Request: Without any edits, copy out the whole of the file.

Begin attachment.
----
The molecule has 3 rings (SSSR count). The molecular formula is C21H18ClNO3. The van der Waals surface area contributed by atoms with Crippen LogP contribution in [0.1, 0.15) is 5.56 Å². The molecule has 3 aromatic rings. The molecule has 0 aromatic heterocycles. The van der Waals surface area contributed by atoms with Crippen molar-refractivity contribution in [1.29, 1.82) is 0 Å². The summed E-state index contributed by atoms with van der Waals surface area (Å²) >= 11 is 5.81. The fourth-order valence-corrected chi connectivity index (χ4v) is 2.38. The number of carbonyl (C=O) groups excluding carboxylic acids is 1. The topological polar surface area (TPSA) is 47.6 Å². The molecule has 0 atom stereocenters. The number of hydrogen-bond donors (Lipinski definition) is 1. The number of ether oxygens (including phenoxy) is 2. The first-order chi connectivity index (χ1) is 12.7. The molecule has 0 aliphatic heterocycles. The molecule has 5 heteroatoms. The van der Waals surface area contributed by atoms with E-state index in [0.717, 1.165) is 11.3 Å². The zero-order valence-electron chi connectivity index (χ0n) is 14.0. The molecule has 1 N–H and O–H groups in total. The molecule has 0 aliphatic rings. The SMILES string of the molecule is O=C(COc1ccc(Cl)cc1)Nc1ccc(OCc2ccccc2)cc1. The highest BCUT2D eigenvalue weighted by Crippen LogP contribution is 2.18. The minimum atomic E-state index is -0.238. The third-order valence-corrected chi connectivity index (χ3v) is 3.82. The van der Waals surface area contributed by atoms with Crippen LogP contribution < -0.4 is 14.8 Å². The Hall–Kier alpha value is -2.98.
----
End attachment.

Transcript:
The molecule has 3 rings (SSSR count). The molecular formula is C21H18ClNO3. The van der Waals surface area contributed by atoms with Crippen LogP contribution in [0.1, 0.15) is 5.56 Å². The molecule has 3 aromatic rings. The molecule has 0 aromatic heterocycles. The van der Waals surface area contributed by atoms with Crippen molar-refractivity contribution in [1.29, 1.82) is 0 Å². The summed E-state index contributed by atoms with van der Waals surface area (Å²) >= 11 is 5.81. The fourth-order valence-corrected chi connectivity index (χ4v) is 2.38. The number of carbonyl (C=O) groups excluding carboxylic acids is 1. The topological polar surface area (TPSA) is 47.6 Å². The molecule has 0 atom stereocenters. The number of hydrogen-bond donors (Lipinski definition) is 1. The number of ether oxygens (including phenoxy) is 2. The first-order chi connectivity index (χ1) is 12.7. The molecule has 0 aliphatic heterocycles. The molecule has 5 heteroatoms. The van der Waals surface area contributed by atoms with E-state index in [0.717, 1.165) is 11.3 Å². The zero-order valence-electron chi connectivity index (χ0n) is 14.0. The molecule has 1 N–H and O–H groups in total. The molecule has 0 aliphatic rings. The SMILES string of the molecule is O=C(COc1ccc(Cl)cc1)Nc1ccc(OCc2ccccc2)cc1. The highest BCUT2D eigenvalue weighted by Crippen LogP contribution is 2.18. The minimum atomic E-state index is -0.238. The third-order valence-corrected chi connectivity index (χ3v) is 3.82. The van der Waals surface area contributed by atoms with Crippen LogP contribution < -0.4 is 14.8 Å². The Hall–Kier alpha value is -2.98.